Elop: Why Nokia chose Windows Phone over Android
Nokia CEO Stephen Elop tells Qualcomm's Uplinq conference why the Finnish cell phone manufacturer sided with Microsoft, not Google.
Nokia CEO Stephen Elop has once again stepped to the forefront to defend and define the Finnish cell phone manufacturer's decision to run Windows Phone 7 as its primary mobile platform.
The most recent in a series of appearances came today at Qualcomm's Uplinq conference in San Diego, Calif. There, Elop described why Nokia chose to avoid the Google Android bandwagon and sided with Microsoft instead.
Ecosystems are where the mobile battle is now, Elop said, instead of simply devices.
"Our strategic premise at Nokia is that there is an opportunity for a third and competitive ecosystem to emerge, and that is the basis on which we are going forward."
Though Nokia's boss admitted that in building Android phones, the company "would be joining an ecosystem which is on a winning trajectory," differentiating the brand was a "big concern."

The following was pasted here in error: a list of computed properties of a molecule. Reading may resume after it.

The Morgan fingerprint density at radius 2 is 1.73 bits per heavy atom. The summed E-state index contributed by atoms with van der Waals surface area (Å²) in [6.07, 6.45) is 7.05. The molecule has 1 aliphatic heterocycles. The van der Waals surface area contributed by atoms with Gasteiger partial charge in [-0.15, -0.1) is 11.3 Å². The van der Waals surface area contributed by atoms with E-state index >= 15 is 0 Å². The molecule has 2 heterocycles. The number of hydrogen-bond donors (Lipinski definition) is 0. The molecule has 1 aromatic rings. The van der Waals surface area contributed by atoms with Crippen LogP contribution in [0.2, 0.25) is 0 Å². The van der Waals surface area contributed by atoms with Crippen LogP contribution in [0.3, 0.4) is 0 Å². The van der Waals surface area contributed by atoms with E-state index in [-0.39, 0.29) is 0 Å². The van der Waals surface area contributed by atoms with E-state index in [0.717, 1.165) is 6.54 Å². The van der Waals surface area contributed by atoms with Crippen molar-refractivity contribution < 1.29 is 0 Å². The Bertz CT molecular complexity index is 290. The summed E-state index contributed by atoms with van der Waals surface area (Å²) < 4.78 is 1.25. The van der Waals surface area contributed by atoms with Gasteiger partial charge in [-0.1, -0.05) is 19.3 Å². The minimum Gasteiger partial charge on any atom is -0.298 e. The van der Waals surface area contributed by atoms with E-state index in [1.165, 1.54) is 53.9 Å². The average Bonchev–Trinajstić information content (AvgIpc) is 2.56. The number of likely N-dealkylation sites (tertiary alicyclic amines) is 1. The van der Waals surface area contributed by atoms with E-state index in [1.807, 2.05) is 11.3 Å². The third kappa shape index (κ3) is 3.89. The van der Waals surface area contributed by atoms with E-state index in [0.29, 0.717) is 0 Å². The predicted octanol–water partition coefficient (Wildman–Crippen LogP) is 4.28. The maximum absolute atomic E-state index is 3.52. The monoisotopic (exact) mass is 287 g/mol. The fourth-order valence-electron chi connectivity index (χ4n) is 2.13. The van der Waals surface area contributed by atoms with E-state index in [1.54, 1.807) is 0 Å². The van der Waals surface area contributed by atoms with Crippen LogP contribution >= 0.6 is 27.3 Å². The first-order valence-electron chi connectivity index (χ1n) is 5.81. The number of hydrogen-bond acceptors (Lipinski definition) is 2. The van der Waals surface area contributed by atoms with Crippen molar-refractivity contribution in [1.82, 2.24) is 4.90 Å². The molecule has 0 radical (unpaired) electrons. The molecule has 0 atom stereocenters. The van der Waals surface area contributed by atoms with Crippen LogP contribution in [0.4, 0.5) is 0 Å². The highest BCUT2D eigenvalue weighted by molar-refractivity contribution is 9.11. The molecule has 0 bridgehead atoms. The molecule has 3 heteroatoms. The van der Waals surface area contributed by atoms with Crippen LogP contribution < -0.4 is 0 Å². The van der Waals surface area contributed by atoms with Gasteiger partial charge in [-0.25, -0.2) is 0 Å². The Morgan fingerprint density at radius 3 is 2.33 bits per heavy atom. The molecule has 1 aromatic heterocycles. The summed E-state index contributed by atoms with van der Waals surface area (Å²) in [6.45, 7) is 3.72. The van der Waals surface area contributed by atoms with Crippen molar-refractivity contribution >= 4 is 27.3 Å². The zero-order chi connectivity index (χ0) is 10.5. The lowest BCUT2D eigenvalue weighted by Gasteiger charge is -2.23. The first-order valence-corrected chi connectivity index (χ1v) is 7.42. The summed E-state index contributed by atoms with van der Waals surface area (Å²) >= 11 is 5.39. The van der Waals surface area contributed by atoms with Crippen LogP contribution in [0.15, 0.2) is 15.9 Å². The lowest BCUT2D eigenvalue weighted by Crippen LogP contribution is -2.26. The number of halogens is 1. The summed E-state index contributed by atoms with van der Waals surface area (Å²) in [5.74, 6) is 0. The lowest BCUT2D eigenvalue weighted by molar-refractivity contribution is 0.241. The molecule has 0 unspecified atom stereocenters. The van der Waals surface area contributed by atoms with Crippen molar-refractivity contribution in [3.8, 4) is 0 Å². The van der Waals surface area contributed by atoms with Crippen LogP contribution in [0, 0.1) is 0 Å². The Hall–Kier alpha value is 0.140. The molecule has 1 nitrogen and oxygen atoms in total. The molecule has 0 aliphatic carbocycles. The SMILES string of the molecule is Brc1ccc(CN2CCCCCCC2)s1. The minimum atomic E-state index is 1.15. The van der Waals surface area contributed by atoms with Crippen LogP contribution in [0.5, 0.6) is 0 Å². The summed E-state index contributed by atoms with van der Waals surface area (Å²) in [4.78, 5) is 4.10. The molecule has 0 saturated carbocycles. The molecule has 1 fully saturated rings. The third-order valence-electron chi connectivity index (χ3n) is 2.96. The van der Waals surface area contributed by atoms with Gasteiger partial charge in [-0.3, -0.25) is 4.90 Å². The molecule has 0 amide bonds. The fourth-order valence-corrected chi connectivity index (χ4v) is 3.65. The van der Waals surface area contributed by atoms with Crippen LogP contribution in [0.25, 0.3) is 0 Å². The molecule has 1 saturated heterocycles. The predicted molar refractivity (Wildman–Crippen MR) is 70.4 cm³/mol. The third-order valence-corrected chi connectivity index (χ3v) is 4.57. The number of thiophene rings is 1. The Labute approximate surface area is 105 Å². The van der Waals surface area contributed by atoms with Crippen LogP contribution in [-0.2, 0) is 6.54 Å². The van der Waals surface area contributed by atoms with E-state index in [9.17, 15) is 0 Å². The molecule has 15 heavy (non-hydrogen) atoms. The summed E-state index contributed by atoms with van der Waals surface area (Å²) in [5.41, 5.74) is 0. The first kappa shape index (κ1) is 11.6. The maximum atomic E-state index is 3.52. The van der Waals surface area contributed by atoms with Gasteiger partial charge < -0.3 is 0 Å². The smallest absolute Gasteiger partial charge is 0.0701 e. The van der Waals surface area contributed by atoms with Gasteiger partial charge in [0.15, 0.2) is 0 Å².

"There are already so many companies piling into that space, all doing innovative and interesting things," Elop said, "that it would be hard to stand out amongst them."
With Microsoft and Windows Phone 7, Nokia and Elop have a chance to make a name for themselves, rather than follow the Android pack.
Specifically, Nokia's Windows Phone choice would differentiate its brand from Motorola's, whichby standing on Android's little green shoulders, and from HTC's, Samsung's, and the brands of other cell phone-makers who have produced flagship Android smartphones. Of course, it's also believed that Elop's former position as head of Microsoft's Business Division played a significant role in the .
The mobile industry has condensed from its days of five major platforms--Windows Mobile, iPhone, Android, Palm/WebOS, and Symbian--to just two dominant operating systems: the iPhone's iOS and Google's Android. With Nokia's faltering Symbian OS on its way out, HP's newly acquired WebOS still on shaky ground, and Android already saturated with top-tier manufacturers all vying for a slice of the pie, Windows Phone was Nokia's only real choice for making a meaningful mobile imprint.